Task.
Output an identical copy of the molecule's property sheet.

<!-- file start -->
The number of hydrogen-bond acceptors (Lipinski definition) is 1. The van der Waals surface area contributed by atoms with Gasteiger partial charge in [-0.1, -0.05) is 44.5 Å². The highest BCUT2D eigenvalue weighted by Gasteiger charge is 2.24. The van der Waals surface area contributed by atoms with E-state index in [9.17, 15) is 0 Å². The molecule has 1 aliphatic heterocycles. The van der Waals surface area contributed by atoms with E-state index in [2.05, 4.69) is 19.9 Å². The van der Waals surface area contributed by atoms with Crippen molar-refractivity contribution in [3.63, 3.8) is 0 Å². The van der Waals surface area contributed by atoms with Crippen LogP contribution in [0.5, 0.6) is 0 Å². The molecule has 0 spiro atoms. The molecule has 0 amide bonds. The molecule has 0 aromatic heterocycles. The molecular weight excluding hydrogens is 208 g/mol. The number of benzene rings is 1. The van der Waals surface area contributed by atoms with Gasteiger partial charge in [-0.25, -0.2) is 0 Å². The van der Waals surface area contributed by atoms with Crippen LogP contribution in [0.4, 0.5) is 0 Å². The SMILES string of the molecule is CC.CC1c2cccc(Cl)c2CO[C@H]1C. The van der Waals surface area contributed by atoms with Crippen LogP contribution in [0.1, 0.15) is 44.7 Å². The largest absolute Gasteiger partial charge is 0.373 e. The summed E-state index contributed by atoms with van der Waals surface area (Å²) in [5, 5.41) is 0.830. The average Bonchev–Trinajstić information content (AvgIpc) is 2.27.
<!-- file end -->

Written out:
The number of hydrogen-bond acceptors (Lipinski definition) is 1. The van der Waals surface area contributed by atoms with Gasteiger partial charge in [-0.1, -0.05) is 44.5 Å². The highest BCUT2D eigenvalue weighted by Gasteiger charge is 2.24. The van der Waals surface area contributed by atoms with E-state index in [9.17, 15) is 0 Å². The molecule has 1 aliphatic heterocycles. The van der Waals surface area contributed by atoms with E-state index in [2.05, 4.69) is 19.9 Å². The van der Waals surface area contributed by atoms with Crippen molar-refractivity contribution in [3.63, 3.8) is 0 Å². The van der Waals surface area contributed by atoms with Crippen LogP contribution in [0.5, 0.6) is 0 Å². The molecule has 0 spiro atoms. The molecule has 0 amide bonds. The molecule has 0 aromatic heterocycles. The molecular weight excluding hydrogens is 208 g/mol. The number of benzene rings is 1. The van der Waals surface area contributed by atoms with Gasteiger partial charge in [-0.25, -0.2) is 0 Å². The van der Waals surface area contributed by atoms with Crippen LogP contribution in [0.4, 0.5) is 0 Å². The SMILES string of the molecule is CC.CC1c2cccc(Cl)c2CO[C@H]1C. The van der Waals surface area contributed by atoms with Crippen LogP contribution in [0.1, 0.15) is 44.7 Å². The largest absolute Gasteiger partial charge is 0.373 e. The summed E-state index contributed by atoms with van der Waals surface area (Å²) in [5, 5.41) is 0.830. The average Bonchev–Trinajstić information content (AvgIpc) is 2.27.